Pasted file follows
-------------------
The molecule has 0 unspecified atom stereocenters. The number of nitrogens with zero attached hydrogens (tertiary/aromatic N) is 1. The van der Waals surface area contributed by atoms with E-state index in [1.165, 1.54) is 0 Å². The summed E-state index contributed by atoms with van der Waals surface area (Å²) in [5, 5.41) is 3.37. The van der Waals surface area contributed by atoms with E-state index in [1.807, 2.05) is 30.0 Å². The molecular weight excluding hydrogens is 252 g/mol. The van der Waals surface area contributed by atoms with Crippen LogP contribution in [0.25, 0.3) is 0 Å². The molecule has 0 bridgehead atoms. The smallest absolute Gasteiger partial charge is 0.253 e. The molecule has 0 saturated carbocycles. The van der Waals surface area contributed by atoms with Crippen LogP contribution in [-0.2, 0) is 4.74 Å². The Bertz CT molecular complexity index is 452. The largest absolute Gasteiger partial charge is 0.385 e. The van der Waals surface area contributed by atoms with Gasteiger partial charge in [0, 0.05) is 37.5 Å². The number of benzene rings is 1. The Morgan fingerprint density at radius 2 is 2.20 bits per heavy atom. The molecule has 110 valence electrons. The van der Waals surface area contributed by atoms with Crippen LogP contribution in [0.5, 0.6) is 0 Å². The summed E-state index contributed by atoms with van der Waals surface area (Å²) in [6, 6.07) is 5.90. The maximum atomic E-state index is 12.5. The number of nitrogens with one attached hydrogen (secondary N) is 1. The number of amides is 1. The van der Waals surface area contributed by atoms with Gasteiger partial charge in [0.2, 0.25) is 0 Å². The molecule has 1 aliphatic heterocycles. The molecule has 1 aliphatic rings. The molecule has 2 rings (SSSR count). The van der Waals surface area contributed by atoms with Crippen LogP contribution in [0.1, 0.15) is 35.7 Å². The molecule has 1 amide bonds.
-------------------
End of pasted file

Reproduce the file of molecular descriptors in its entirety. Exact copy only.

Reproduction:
The molecule has 0 unspecified atom stereocenters. The number of nitrogens with zero attached hydrogens (tertiary/aromatic N) is 1. The van der Waals surface area contributed by atoms with E-state index in [1.165, 1.54) is 0 Å². The summed E-state index contributed by atoms with van der Waals surface area (Å²) in [5, 5.41) is 3.37. The van der Waals surface area contributed by atoms with E-state index in [1.807, 2.05) is 30.0 Å². The molecular weight excluding hydrogens is 252 g/mol. The van der Waals surface area contributed by atoms with Crippen LogP contribution in [0.25, 0.3) is 0 Å². The molecule has 0 bridgehead atoms. The smallest absolute Gasteiger partial charge is 0.253 e. The molecule has 0 saturated carbocycles. The van der Waals surface area contributed by atoms with Crippen LogP contribution in [-0.2, 0) is 4.74 Å². The Bertz CT molecular complexity index is 452. The largest absolute Gasteiger partial charge is 0.385 e. The van der Waals surface area contributed by atoms with Gasteiger partial charge in [0, 0.05) is 37.5 Å². The number of benzene rings is 1. The Morgan fingerprint density at radius 2 is 2.20 bits per heavy atom. The molecule has 110 valence electrons. The van der Waals surface area contributed by atoms with Crippen LogP contribution in [0.5, 0.6) is 0 Å². The summed E-state index contributed by atoms with van der Waals surface area (Å²) in [6, 6.07) is 5.90. The maximum atomic E-state index is 12.5. The number of nitrogens with one attached hydrogen (secondary N) is 1. The number of amides is 1. The van der Waals surface area contributed by atoms with Gasteiger partial charge in [0.2, 0.25) is 0 Å². The molecule has 1 aliphatic heterocycles. The molecule has 1 aliphatic rings. The molecule has 2 rings (SSSR count). The van der Waals surface area contributed by atoms with Crippen LogP contribution in [0.1, 0.15) is 35.7 Å². The molecule has 1 amide bonds.